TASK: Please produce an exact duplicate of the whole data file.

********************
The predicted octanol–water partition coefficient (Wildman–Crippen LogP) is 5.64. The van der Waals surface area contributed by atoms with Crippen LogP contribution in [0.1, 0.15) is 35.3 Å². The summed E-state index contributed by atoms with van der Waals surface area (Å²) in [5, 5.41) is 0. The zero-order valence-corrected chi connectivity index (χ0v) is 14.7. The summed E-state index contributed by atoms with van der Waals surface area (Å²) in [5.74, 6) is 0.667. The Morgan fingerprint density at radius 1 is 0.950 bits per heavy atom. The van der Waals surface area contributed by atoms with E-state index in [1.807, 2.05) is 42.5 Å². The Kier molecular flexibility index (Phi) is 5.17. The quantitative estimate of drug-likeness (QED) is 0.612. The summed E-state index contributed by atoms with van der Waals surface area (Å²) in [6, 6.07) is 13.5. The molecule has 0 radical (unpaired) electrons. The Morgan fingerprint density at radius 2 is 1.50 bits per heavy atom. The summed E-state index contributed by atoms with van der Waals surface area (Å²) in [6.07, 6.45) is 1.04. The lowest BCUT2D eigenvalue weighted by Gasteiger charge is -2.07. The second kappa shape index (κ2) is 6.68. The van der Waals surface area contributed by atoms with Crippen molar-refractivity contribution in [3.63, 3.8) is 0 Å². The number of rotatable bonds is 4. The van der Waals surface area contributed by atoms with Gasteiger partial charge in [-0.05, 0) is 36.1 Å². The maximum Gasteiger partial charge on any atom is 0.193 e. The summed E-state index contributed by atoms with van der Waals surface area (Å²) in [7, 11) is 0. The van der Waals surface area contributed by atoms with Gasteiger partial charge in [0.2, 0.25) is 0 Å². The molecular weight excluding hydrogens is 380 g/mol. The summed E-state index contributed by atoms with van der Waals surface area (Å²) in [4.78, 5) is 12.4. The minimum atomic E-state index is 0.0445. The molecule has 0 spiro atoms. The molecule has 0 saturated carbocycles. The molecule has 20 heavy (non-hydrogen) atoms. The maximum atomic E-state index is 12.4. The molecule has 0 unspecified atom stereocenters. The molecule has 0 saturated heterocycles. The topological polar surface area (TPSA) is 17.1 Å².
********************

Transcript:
The predicted octanol–water partition coefficient (Wildman–Crippen LogP) is 5.64. The van der Waals surface area contributed by atoms with Crippen LogP contribution in [0.1, 0.15) is 35.3 Å². The summed E-state index contributed by atoms with van der Waals surface area (Å²) in [5, 5.41) is 0. The zero-order valence-corrected chi connectivity index (χ0v) is 14.7. The summed E-state index contributed by atoms with van der Waals surface area (Å²) in [5.74, 6) is 0.667. The Morgan fingerprint density at radius 1 is 0.950 bits per heavy atom. The van der Waals surface area contributed by atoms with E-state index in [1.807, 2.05) is 42.5 Å². The Kier molecular flexibility index (Phi) is 5.17. The quantitative estimate of drug-likeness (QED) is 0.612. The summed E-state index contributed by atoms with van der Waals surface area (Å²) in [6, 6.07) is 13.5. The molecule has 0 radical (unpaired) electrons. The Morgan fingerprint density at radius 2 is 1.50 bits per heavy atom. The summed E-state index contributed by atoms with van der Waals surface area (Å²) in [6.07, 6.45) is 1.04. The lowest BCUT2D eigenvalue weighted by Gasteiger charge is -2.07. The second kappa shape index (κ2) is 6.68. The van der Waals surface area contributed by atoms with Crippen molar-refractivity contribution in [3.63, 3.8) is 0 Å². The number of rotatable bonds is 4. The van der Waals surface area contributed by atoms with Gasteiger partial charge in [-0.05, 0) is 36.1 Å². The maximum Gasteiger partial charge on any atom is 0.193 e. The summed E-state index contributed by atoms with van der Waals surface area (Å²) in [7, 11) is 0. The van der Waals surface area contributed by atoms with Gasteiger partial charge in [0.2, 0.25) is 0 Å². The molecular weight excluding hydrogens is 380 g/mol. The summed E-state index contributed by atoms with van der Waals surface area (Å²) in [4.78, 5) is 12.4. The minimum atomic E-state index is 0.0445. The molecule has 0 spiro atoms. The molecule has 0 saturated carbocycles. The molecule has 20 heavy (non-hydrogen) atoms. The maximum atomic E-state index is 12.4. The molecule has 0 unspecified atom stereocenters. The molecule has 0 saturated heterocycles. The topological polar surface area (TPSA) is 17.1 Å².